Ex-S. Korean President Kim urges Japan to face history.
Former South Korean President Kim Dae Jung criticized Japanese leaders for making statements that he said justified Japan's past invasion of other countries and urged Japan to learn from Germany's example of fully apologizing for its wartime deeds and teaching its people about them.
''Japanese people must not look away from the historical issues that Japan has with Korea and China but instead should deal with it head on,'' Kim said in a lecture at the University of Tokyo. ''You should admit the wrongs that were done as we also hope for a new start (in the relations).''
Kim, who was president from 1998 to 2003, said that despite the clear historical facts between Japan and Korea, ''a considerable number of people in Japan including government and ruling party leaders have been justifying the Japanese history of invasion and even saying it was beneficial to other countries.''
He also criticized Japan's claims to the South Korean administered Tokto Island, called Takeshima Island in Japanese, as well as repeated visits by Japanese leaders to the war-related Yasukuni Shrine, which honors Class A war criminals along with Japanese war dead.
South Korea, which was colonized by Japan from 1910 to 1945, has also voiced anger over Japan's recent approval of a controversial junior high school textbook, which Seoul sees as whitewashing Japan's wartime aggression on neighboring countries.
The textbook issue and the Yasukuni visits by Prime Minister Junichiro Koizumi and other lawmakers have also infuriated China.
Kim, referring to a meeting he had with the late Japanese Prime Minister Keizo Obuchi in 1998, said, ''As the prime minister has expressed his deep apology for the past history, leaders of Japan should not say words that go against such an apology.''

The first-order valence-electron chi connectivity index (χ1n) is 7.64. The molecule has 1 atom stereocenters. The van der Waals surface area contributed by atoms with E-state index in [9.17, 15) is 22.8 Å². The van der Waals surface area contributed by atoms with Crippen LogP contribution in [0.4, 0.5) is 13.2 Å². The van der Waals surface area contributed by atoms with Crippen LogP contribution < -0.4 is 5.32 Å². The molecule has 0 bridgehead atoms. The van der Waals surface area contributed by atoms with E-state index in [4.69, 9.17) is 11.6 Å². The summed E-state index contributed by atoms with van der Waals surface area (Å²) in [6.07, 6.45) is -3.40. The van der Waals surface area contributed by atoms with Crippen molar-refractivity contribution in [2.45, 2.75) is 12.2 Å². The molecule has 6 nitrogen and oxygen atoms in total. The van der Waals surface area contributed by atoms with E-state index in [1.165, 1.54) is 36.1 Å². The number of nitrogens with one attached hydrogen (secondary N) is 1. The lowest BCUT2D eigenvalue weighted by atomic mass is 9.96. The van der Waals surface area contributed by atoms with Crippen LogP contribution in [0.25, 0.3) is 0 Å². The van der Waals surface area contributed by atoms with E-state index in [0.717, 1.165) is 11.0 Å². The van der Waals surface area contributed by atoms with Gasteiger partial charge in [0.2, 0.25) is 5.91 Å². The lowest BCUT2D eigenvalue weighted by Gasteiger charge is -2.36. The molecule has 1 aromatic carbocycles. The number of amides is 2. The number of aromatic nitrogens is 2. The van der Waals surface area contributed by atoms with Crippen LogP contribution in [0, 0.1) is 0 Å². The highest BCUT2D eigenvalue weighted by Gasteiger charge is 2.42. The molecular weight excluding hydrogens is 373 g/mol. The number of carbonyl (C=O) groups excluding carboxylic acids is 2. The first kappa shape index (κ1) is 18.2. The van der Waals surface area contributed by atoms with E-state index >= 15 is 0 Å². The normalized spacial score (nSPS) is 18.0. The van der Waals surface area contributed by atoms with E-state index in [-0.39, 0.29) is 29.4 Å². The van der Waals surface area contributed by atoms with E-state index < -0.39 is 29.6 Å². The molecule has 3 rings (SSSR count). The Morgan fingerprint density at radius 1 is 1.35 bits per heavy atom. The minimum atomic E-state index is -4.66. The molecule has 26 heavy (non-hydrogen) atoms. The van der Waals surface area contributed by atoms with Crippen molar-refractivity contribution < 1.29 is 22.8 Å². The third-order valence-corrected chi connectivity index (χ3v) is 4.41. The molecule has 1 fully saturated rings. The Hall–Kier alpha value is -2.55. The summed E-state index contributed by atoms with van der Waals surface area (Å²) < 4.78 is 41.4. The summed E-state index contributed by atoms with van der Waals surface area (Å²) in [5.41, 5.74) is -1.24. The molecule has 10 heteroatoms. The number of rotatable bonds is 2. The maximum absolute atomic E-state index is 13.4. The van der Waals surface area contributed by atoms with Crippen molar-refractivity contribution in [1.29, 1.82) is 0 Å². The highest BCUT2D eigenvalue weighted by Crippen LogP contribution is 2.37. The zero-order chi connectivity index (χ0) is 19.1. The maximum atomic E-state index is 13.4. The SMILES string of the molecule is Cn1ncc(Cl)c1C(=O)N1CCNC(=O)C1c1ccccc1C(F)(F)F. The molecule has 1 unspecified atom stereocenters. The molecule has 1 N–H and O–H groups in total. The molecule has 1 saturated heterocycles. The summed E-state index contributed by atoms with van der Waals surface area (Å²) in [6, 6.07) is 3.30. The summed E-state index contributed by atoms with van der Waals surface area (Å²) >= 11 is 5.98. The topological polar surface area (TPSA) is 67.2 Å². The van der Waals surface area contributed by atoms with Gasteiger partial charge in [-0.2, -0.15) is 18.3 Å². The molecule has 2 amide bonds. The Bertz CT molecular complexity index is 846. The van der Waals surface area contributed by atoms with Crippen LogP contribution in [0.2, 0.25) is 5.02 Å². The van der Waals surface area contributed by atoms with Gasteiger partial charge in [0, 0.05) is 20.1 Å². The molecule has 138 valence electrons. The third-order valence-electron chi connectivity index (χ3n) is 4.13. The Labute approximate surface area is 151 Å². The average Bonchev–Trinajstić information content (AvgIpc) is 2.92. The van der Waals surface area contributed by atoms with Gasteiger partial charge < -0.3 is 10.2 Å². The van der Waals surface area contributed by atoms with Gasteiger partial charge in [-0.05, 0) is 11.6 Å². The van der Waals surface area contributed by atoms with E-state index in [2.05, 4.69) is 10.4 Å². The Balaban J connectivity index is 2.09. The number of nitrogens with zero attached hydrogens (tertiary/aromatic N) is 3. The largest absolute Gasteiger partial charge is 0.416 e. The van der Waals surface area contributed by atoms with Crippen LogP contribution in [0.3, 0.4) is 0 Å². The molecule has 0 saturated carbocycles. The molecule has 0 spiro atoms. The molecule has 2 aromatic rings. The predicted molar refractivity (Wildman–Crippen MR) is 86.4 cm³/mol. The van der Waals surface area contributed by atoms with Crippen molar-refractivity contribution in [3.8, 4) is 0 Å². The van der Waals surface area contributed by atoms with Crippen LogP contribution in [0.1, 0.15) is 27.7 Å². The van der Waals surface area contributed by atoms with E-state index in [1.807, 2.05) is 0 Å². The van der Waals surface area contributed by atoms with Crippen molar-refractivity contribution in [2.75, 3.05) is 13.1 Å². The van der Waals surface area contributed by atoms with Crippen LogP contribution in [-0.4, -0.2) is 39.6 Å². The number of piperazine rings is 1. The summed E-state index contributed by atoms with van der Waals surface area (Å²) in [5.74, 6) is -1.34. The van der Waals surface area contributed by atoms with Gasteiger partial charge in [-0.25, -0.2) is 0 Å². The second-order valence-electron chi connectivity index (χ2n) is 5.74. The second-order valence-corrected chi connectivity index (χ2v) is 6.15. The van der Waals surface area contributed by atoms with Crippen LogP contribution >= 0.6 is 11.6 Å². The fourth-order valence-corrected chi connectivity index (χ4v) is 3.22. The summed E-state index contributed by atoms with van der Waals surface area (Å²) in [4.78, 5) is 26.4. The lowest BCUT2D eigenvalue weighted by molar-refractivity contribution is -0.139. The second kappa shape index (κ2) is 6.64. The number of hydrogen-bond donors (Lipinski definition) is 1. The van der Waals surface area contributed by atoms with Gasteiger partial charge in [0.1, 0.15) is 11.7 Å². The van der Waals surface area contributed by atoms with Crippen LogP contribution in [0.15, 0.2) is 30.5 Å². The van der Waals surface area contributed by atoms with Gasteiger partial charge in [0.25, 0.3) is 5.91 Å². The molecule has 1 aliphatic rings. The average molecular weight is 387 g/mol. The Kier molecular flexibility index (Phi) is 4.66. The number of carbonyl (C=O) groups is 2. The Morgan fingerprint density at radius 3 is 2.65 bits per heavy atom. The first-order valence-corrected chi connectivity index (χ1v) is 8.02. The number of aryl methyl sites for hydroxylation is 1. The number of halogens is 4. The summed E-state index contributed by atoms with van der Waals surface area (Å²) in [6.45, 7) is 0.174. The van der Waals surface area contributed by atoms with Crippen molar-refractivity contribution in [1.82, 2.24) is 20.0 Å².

Kim said the Japanese people were also ''victims'' of past wars who were misled and suppressed by ''unwise leaders.''
Turning to the unprecedented boom of South Korean dramas and pop stars in Japan, Kim said, ''From the viewpoint of our unfortunate history with Japan, I was very surprised in the beginning to see recently how enthusiastic Japanese people were in accepting our culture.''
Kim, who during his presidency lifted a longtime ban on Japanese culture to South Korea despite domestic opposition, said, ''I hope Japanese people will respond to the historical issue more openly and squarely, and with more courage.''
''As long as there is no agreement on the perception of history between South Korea and Japan, such conflict will repeat itself whenever the issue comes up,'' said the former president, who won the Nobel Peace Prize in 2000 for his efforts of reconciliation with North Korea.
Speaking on the prospect of reunification on the Korean Peninsula, Kim said, ''On whether peaceful coexistence between the North and the South is possible, I believe it is possible once the U.S.-North Korean relations improve.''
''Whether it may take 10 years or 20 years, the South and the North must achieve unification peacefully,'' he added.
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|Publication:||Asian Political News|
|Date:||May 23, 2005|
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